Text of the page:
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article imageJafar Panahi freed from Evin prison

By Johnny Simpson     May 25, 2010 in World
After nearly three months in Tehran's notorious Evin prison since his March 1 arrest without charge, and after a week on hunger strike in protest of his unjust imprisonment, renowned Iranian filmmaker Jafar Panahi has been released from Evin on bail.
From the Only Democracy For Iran Green blog via the Iranian Student News Agency comes word that internationally renowned Iranian filmmaker Jafar Panahi has been released from Evin prison on bail. Mr. Panahi's bond was set at 200 million rial, which translates to just over $20,000.00 in U.S. dollars. Mr. Panahi began a hunger strike just over a week ago to protest his unjust imprisonment.
Mr. Panahi's plight has been attracting a great deal of international attention ever since a group of America's most famous filmmakers issued a joint statement calling for his release in New York City on April 30, just as the Tribeca Film Festival wrapped there. The Cannes Film Festival, which had reserved an empty jury chair in Mr. Panahi's honor, brought even more gold-plated attention to Mr. Panahi's case. Famed American director and Cannes jury chair Tim Burton called for Mr. Panahi's release on the first day of the festival. Many other A-list celebrities and public figures called for Mr. Panahi's release from Evin during festival events.
Some of Mr. Panahi's most public and vocal advocates during Cannes were French Culture Minister Frederic Mitterrand (who has been most loudly and publicly demanding Jafar Panahi's release since March 1 arrest), award-winning Iranian filmmaker Abbas Kiarostami (a frequent creative film collaborator with Mr. Panahi), and actress Juliette Binoche, who broke down in tears at a Cannes press conference upon hearing of an additional two months added to Mr. Panahi's incarceration for sending a thank you note to Cannes through his family. Mr. Panahi was arrested in a raid on his home in Tehran on March 1, along with his wife, daughter and sixteen guests. All were released shortly thereafter, except for Mr. Panahi.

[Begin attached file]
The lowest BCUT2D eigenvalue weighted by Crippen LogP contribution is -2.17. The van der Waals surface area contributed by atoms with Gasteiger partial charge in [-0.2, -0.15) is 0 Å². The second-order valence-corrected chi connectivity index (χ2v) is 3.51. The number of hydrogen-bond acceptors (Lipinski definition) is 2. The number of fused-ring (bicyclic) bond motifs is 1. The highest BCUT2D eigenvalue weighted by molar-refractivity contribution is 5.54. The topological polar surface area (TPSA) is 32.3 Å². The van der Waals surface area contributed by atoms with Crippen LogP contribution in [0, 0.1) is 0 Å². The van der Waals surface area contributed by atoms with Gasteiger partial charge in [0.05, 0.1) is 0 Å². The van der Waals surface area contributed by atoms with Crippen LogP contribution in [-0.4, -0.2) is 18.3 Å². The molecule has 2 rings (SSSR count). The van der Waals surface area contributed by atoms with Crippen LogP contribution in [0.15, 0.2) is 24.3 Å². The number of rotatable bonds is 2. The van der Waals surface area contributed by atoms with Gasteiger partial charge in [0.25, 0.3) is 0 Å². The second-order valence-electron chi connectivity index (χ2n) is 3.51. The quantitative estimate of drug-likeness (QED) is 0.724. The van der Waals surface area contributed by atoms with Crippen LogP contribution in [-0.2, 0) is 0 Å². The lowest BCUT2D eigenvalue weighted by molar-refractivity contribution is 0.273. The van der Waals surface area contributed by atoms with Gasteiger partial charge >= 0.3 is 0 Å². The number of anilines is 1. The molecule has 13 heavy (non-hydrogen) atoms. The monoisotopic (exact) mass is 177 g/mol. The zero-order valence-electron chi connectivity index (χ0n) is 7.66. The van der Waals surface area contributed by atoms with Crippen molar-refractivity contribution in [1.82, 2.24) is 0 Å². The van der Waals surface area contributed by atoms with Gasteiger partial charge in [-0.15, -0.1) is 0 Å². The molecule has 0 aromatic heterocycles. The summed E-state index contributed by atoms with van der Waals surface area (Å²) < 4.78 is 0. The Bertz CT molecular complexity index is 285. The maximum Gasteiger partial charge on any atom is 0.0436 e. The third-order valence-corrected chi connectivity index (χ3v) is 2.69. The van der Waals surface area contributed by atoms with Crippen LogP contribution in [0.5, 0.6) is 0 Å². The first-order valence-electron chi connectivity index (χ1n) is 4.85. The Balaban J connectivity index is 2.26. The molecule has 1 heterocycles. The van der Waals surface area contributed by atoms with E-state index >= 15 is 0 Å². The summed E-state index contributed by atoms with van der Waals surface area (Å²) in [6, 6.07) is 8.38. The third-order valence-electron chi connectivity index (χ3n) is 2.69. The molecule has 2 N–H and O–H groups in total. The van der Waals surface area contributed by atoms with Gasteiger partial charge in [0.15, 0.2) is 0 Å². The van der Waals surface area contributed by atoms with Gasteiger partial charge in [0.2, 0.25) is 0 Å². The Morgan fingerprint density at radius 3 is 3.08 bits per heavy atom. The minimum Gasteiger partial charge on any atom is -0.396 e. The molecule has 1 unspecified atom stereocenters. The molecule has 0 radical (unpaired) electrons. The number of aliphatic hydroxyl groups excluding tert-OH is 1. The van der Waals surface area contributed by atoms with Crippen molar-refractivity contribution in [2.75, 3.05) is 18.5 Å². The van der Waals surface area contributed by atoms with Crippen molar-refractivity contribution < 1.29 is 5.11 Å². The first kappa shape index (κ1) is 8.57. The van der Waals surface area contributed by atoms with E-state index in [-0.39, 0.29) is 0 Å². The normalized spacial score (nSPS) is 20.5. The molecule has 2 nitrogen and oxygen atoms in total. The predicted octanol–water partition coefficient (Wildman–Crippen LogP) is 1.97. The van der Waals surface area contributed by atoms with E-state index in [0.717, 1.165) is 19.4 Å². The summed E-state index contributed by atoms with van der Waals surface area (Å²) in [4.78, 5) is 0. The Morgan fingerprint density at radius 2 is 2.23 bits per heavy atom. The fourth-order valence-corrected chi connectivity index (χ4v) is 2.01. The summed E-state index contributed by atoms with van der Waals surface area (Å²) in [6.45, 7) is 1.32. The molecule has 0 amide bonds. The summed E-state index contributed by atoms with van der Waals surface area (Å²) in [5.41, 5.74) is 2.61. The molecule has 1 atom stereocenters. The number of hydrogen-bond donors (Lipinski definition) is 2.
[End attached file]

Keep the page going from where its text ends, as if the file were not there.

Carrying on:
According to the linked Only Democracy For Iran report, Tehran prosecutor Abbas Jafari Dolatabadi told the ISNA news agency he had decided on bail after the meeting he had with Mr. Panahi last Thursday. The prosecutor also stated that the judicial and office work on his case is now under way. For those of you not familiar with the story of Jafar Panahi, there is an archive of reports on his case in chronological order right here at A notable aside. I made a prediction two weeks ago to Boston Phoenix film critic Peter Keough (who interviewed Jafar last September and has been one of Mr. Panahi's most vigorous supporters since his arrest) and many others that Mr. Panahi would be released within twelve to sixteen days from the start of the Cannes Film Festival, given all the publicity he would get at Cannes with the empty jury chair and loud calls for his release. Today is now Day Thirteen.
More about Jafar panahi, Mohammad nourizad, Tribeca
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